EBearhug Thu 06-Aug-15 00:39:55

It sounds like it went pretty well, and that's the best you can do. The other candidates may look good on paper, but they might screw up in interview. And they may well know about the other candidates - some industries are comparatively small, and most of my current colleagues have previously worked with other people at other companies who I've previously worked with at another company, or know someone who worked there... You just don't know.

You already know that you shouldn't be worrying about it, so me telling you you shouldn't won't make any odds - but do try and focus on having done what sounds like a good job and have a good break!

FadedRed Fri 07-Aug-15 00:41:48

Well done, Op, sounds like you did a good job.
Hope it all turns out well for you.

StillFrankie Fri 07-Aug-15 15:08:14

update - I got the job!!!!!!!!!!!! grin

Oblique27 Fri 07-Aug-15 15:11:20

Brilliant! smile Your actual skills versus LinkedIn fantasy must have been very clear!

gonegrey56 Fri 07-Aug-15 15:12:04

Well done and congratulations ! From your report of the interview you had clearly done well so I am thrilled for you .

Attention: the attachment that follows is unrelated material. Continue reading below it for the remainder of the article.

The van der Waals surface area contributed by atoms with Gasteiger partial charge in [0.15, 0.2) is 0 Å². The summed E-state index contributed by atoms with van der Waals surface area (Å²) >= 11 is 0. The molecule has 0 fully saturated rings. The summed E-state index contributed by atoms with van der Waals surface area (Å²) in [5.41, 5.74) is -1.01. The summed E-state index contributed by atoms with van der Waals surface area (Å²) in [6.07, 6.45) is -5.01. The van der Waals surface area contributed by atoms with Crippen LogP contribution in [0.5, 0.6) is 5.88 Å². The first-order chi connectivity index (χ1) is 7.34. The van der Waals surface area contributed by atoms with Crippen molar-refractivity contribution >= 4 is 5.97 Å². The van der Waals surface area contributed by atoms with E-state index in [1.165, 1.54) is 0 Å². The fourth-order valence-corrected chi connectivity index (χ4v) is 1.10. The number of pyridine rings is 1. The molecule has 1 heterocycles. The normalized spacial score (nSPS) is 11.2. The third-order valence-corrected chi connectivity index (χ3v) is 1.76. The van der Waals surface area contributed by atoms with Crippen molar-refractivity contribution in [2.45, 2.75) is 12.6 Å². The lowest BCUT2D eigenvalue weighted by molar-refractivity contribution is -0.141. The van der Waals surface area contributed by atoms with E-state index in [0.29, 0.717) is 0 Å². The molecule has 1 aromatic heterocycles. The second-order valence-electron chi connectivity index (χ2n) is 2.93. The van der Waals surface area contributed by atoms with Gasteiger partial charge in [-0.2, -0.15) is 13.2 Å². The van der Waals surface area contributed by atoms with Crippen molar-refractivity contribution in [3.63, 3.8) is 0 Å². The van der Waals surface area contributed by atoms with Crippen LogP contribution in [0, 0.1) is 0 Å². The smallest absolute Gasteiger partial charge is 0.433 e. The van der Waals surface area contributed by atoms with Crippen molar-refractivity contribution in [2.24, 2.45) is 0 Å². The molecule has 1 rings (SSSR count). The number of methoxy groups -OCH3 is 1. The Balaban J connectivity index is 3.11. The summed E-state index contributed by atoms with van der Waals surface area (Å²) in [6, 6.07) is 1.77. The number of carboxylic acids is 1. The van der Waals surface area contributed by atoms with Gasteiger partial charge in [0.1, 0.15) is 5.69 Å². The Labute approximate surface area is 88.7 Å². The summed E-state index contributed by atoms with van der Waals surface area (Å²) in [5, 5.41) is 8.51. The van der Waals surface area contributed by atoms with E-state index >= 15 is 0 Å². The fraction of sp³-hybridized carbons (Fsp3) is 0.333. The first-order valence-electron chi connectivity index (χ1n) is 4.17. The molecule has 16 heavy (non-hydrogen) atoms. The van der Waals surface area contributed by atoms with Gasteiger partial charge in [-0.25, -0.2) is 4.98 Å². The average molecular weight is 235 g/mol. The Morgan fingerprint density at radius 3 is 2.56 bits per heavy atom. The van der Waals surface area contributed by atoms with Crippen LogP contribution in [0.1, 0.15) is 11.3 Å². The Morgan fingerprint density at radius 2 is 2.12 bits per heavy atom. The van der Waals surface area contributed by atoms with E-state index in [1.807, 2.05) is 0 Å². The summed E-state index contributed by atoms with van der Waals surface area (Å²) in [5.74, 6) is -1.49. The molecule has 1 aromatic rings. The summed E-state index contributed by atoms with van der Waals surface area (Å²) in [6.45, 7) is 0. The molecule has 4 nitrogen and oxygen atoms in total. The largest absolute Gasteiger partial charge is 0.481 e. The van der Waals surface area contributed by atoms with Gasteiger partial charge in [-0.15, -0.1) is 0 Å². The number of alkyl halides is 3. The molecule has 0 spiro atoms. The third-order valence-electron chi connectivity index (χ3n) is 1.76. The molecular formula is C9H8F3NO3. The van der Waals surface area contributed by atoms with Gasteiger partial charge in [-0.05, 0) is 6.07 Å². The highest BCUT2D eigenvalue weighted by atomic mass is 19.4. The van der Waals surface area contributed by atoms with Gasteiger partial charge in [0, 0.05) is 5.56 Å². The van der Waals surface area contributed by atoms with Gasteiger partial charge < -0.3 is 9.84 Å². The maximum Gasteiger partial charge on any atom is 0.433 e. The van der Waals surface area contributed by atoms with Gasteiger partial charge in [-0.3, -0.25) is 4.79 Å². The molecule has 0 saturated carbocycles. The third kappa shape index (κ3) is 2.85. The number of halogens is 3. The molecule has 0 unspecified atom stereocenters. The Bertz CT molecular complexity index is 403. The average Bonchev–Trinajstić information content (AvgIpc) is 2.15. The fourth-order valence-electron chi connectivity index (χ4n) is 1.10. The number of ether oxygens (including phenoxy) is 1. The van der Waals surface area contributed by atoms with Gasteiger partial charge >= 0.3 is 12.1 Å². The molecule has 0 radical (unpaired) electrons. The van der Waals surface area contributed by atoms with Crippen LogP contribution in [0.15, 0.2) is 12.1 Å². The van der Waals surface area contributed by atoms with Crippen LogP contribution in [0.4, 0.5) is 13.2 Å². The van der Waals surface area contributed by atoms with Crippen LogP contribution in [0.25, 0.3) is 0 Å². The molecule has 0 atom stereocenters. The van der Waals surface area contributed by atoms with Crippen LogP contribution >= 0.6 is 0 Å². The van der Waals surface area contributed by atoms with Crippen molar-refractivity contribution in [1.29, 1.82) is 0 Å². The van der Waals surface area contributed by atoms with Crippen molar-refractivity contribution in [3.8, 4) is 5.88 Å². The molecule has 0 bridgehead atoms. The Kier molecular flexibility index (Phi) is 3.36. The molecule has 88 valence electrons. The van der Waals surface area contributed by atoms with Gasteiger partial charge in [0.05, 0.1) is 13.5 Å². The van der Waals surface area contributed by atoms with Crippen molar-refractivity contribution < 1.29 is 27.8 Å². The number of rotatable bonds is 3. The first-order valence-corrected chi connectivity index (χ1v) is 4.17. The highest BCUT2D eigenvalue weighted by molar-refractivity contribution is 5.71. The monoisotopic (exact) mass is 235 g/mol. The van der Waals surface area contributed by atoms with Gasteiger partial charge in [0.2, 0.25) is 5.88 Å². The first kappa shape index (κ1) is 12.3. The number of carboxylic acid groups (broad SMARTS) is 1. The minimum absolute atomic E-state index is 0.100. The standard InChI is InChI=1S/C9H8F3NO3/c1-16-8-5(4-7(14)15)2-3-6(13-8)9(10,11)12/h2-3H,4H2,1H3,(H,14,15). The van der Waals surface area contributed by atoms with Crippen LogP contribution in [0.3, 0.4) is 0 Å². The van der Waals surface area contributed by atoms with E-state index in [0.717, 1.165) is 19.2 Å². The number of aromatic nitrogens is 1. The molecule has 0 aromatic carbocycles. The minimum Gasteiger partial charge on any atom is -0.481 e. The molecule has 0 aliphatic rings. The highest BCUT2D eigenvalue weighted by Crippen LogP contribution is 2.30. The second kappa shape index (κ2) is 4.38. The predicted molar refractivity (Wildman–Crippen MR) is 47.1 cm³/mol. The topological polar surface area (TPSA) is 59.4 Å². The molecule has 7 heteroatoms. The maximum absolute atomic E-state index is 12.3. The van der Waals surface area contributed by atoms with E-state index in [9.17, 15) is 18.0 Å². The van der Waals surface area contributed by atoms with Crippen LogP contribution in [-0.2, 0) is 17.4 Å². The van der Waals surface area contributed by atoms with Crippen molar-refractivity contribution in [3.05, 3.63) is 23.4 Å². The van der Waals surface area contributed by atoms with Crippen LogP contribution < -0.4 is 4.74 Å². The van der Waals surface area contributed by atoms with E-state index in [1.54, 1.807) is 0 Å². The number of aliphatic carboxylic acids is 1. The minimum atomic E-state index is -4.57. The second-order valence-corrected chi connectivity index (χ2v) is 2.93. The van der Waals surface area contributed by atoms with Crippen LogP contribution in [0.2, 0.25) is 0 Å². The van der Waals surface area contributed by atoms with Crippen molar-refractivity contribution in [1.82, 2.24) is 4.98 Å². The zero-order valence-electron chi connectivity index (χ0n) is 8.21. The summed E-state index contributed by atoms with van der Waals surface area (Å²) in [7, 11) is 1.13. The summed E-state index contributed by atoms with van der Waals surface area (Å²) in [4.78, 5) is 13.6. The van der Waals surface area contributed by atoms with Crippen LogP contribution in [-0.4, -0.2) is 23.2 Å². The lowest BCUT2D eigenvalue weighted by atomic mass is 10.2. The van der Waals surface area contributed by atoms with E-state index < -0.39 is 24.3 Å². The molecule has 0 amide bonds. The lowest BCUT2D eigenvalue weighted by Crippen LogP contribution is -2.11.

PeterParkerSays Fri 07-Aug-15 15:12:57

Well done!

As you found out, then "as you said earlier" stuff is good as it means you're already thinking along the lines they have in mind.

tribpot Fri 07-Aug-15 15:13:55

Yay - just picked up this thread from the point where you'd done the presentation and thought all the feedback you had got pointed to you having done very well. Excellent news - congratulations.

CloserToFiftyThanTwenty Fri 07-Aug-15 15:21:24

Congratulations!

StillFrankie Fri 07-Aug-15 15:38:45

thank you! heading off on holiday later tonight and can actually enjoy it now!

FadedRed Fri 07-Aug-15 16:52:22

Congratulations! Have a great holiday too.

Gasp0deTheW0nderD0g Fri 07-Aug-15 17:01:10

Well done!

On the point of the external man having inflated his CV - I've heard it said that when a man looks at a job description/person specification he thinks 'Well, I can do some of that and bullshit about the rest, so worth a shot!' whereas a woman thinks 'I can do everything except that bit, but of course they will want somebody who can do everything, so I can't apply'. Obviously this is a huge generalisation but I think there is something in it. I've certainly found myself thinking like that in the past.